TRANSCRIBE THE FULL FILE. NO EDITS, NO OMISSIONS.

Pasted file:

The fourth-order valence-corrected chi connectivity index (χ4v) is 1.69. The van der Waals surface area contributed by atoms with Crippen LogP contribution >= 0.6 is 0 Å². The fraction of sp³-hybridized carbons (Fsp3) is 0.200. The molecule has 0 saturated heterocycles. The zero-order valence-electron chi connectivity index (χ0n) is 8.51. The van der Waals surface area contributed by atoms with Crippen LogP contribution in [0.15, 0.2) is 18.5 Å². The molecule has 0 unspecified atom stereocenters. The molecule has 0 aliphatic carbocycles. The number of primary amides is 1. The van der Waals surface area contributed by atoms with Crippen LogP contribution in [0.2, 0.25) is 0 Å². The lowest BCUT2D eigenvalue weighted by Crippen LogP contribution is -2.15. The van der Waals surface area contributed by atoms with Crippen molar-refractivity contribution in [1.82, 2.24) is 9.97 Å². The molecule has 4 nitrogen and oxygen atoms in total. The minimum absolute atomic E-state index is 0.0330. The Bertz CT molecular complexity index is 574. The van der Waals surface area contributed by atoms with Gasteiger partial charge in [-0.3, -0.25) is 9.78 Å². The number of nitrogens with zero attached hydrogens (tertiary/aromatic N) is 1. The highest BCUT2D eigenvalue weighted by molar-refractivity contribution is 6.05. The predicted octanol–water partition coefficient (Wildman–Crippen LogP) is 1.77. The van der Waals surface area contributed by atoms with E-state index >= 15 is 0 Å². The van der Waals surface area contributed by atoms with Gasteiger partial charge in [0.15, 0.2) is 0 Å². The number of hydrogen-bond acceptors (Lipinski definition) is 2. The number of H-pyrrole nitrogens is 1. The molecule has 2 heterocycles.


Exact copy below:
The fourth-order valence-corrected chi connectivity index (χ4v) is 1.69. The van der Waals surface area contributed by atoms with Crippen LogP contribution >= 0.6 is 0 Å². The fraction of sp³-hybridized carbons (Fsp3) is 0.200. The molecule has 0 saturated heterocycles. The zero-order valence-electron chi connectivity index (χ0n) is 8.51. The van der Waals surface area contributed by atoms with Crippen LogP contribution in [0.15, 0.2) is 18.5 Å². The molecule has 0 unspecified atom stereocenters. The molecule has 0 aliphatic carbocycles. The number of primary amides is 1. The van der Waals surface area contributed by atoms with Crippen LogP contribution in [0.2, 0.25) is 0 Å². The lowest BCUT2D eigenvalue weighted by Crippen LogP contribution is -2.15. The van der Waals surface area contributed by atoms with Crippen molar-refractivity contribution in [1.82, 2.24) is 9.97 Å². The molecule has 4 nitrogen and oxygen atoms in total. The minimum absolute atomic E-state index is 0.0330. The Bertz CT molecular complexity index is 574. The van der Waals surface area contributed by atoms with Gasteiger partial charge in [-0.3, -0.25) is 9.78 Å². The number of nitrogens with zero attached hydrogens (tertiary/aromatic N) is 1. The highest BCUT2D eigenvalue weighted by molar-refractivity contribution is 6.05. The predicted octanol–water partition coefficient (Wildman–Crippen LogP) is 1.77. The van der Waals surface area contributed by atoms with E-state index >= 15 is 0 Å². The van der Waals surface area contributed by atoms with Gasteiger partial charge in [0.15, 0.2) is 0 Å². The number of hydrogen-bond acceptors (Lipinski definition) is 2. The number of H-pyrrole nitrogens is 1. The molecule has 2 heterocycles.